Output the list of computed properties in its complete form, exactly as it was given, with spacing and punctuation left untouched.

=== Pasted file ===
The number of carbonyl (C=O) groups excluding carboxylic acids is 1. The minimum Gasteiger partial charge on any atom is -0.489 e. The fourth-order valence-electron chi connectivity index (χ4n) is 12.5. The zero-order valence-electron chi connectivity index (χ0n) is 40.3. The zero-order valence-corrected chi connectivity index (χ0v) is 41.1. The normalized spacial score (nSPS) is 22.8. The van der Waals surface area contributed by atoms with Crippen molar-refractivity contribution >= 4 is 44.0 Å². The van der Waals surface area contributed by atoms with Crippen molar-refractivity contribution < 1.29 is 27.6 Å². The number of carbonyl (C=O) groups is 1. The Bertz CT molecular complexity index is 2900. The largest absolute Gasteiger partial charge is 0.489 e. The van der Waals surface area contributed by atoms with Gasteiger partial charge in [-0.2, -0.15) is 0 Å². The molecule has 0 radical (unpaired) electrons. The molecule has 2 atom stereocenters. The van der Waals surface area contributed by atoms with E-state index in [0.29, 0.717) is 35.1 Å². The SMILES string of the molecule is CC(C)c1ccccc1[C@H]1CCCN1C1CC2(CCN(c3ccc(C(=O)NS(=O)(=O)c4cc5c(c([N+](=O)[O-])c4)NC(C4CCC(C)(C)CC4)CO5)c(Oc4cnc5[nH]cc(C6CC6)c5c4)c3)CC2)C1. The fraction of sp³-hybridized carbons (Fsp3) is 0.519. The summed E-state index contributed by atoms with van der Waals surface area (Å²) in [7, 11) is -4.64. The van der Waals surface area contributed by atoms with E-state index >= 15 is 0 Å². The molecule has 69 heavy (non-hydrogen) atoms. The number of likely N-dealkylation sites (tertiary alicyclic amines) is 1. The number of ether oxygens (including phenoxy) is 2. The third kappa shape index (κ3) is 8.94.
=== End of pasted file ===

The number of carbonyl (C=O) groups excluding carboxylic acids is 1. The minimum Gasteiger partial charge on any atom is -0.489 e. The fourth-order valence-electron chi connectivity index (χ4n) is 12.5. The zero-order valence-electron chi connectivity index (χ0n) is 40.3. The zero-order valence-corrected chi connectivity index (χ0v) is 41.1. The normalized spacial score (nSPS) is 22.8. The van der Waals surface area contributed by atoms with Crippen molar-refractivity contribution >= 4 is 44.0 Å². The van der Waals surface area contributed by atoms with Crippen molar-refractivity contribution < 1.29 is 27.6 Å². The number of carbonyl (C=O) groups is 1. The Bertz CT molecular complexity index is 2900. The largest absolute Gasteiger partial charge is 0.489 e. The van der Waals surface area contributed by atoms with Gasteiger partial charge in [-0.2, -0.15) is 0 Å². The molecule has 0 radical (unpaired) electrons. The molecule has 2 atom stereocenters. The van der Waals surface area contributed by atoms with E-state index in [0.29, 0.717) is 35.1 Å². The SMILES string of the molecule is CC(C)c1ccccc1[C@H]1CCCN1C1CC2(CCN(c3ccc(C(=O)NS(=O)(=O)c4cc5c(c([N+](=O)[O-])c4)NC(C4CCC(C)(C)CC4)CO5)c(Oc4cnc5[nH]cc(C6CC6)c5c4)c3)CC2)C1. The fraction of sp³-hybridized carbons (Fsp3) is 0.519. The summed E-state index contributed by atoms with van der Waals surface area (Å²) in [7, 11) is -4.64. The van der Waals surface area contributed by atoms with E-state index >= 15 is 0 Å². The molecule has 69 heavy (non-hydrogen) atoms. The number of likely N-dealkylation sites (tertiary alicyclic amines) is 1. The number of ether oxygens (including phenoxy) is 2. The third kappa shape index (κ3) is 8.94.